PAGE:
Monday, 22 January 2018

Upcoming changes to the MOT test and what does it mean for you?



This May the DVSA (Driving and Vehicle Standards Agency) are making changes to the way the MOT test is carried out affecting the testing procedure and standards. Taking effect from 20th May 2018 we will walk you through some of the more immediate implications these changes could have to the every day motorist. 

So what are some of the changes?
  • The DVSA are replacing advisories with minor fails meaning the three categories that determine the measurement of an issue will now be categorised into Dangerous, Major and Minor. A pass will still be granted for minor fails however these will be noted on your test certificate 
  • A major fail will now be given to anyone who replaced halogen headlamps with HID bulbs even if the aim is correct as it is an offence to do this modification and the MOT will now reflect this
  • Any car registered from 1st September 2009 (59 plate onwards) will now include reversing lights as part of the MOT. Daytime running lamps (DRL's) & front fog lamps must also work on vehicles registered from March 2018 (18 plate onwards)
  • Upon starting the vehicle, Engine Management Light failure is now a major fail. It must come on with the ignition and then turn off when the engine is started
  • If your brake pad warning light is illuminated this is a major fail
  • A Handbrake with excessive travel is now a major fail whereas before it would only a fail if there was no reserve travel
  • A check of hydraulic brake fluid that results in contaminated brake fluid is a major fail. 
  • An oil leak (engine, gearbox etc.) that is deemed large enough will now be considered a major fail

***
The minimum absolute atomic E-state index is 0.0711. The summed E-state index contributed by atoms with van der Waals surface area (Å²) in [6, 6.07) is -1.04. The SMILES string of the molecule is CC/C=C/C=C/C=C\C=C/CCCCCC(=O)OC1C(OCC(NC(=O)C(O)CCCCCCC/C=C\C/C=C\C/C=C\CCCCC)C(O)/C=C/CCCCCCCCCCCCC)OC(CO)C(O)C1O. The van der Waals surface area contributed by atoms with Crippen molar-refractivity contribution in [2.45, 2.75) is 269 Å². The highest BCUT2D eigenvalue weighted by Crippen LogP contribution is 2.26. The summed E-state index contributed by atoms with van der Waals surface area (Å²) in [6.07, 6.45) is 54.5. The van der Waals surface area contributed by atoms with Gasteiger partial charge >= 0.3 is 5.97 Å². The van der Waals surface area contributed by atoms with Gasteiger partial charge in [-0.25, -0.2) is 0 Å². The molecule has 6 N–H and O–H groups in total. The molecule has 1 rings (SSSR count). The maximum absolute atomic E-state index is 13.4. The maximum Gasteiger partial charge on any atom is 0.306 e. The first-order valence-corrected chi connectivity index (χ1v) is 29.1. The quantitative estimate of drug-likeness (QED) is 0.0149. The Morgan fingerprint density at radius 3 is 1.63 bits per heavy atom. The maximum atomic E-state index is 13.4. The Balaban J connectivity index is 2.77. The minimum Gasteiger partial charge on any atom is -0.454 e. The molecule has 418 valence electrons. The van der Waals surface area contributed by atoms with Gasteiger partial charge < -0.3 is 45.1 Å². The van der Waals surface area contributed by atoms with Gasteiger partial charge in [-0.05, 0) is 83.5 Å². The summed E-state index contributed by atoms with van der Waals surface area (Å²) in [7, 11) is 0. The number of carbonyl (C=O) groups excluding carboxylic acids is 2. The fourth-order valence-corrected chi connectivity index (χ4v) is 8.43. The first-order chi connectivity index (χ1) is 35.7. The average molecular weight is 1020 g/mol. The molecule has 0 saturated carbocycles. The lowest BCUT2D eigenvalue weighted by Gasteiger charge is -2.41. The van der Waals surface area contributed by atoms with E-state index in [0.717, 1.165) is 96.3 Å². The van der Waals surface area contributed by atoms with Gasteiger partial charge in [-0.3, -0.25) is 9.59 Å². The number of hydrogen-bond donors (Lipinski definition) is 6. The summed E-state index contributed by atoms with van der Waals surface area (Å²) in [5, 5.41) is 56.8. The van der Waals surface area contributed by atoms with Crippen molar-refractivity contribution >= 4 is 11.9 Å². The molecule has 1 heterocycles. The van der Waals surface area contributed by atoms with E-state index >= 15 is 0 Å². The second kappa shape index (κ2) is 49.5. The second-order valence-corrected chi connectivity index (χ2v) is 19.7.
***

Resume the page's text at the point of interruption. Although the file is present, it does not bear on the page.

• Any modifications/removal to emissions related devices including DPF'S and EGR's will now be a major fail and where a DPF canister has been cut open and re-welded will now fail
  • A vehicle fitted with a DPF that emits any kind of visible smoke during the metered test will now fail
  • Emissions limits for diesels registered on or after 1st of January 2014 have been reduced and diesel vehicles will now have to pass the limit that was set by the manufacturer when the car was new. For example the current limit may be 1.50 and under the new rules could change to as low as 0.30. This information can be found on the VIN plate
  • Cars older than 40 years old will no longer require a MOT certificate and will be exempt from MOT testing rather than the current pre-1960’s rule
  • Various steering related components such as casing and linkage that present issues will be a major fail

Why are these changes happening?

The changes directly relate too and comply with the EU roadworthiness directive, which is a broad set of rules covering everything from the technical inspection of cars to the registration of vehicle documents.

The DVSA hopes the changes will benefit both MOT testers and customers, by improving the structure of the test and making the results easier to understand.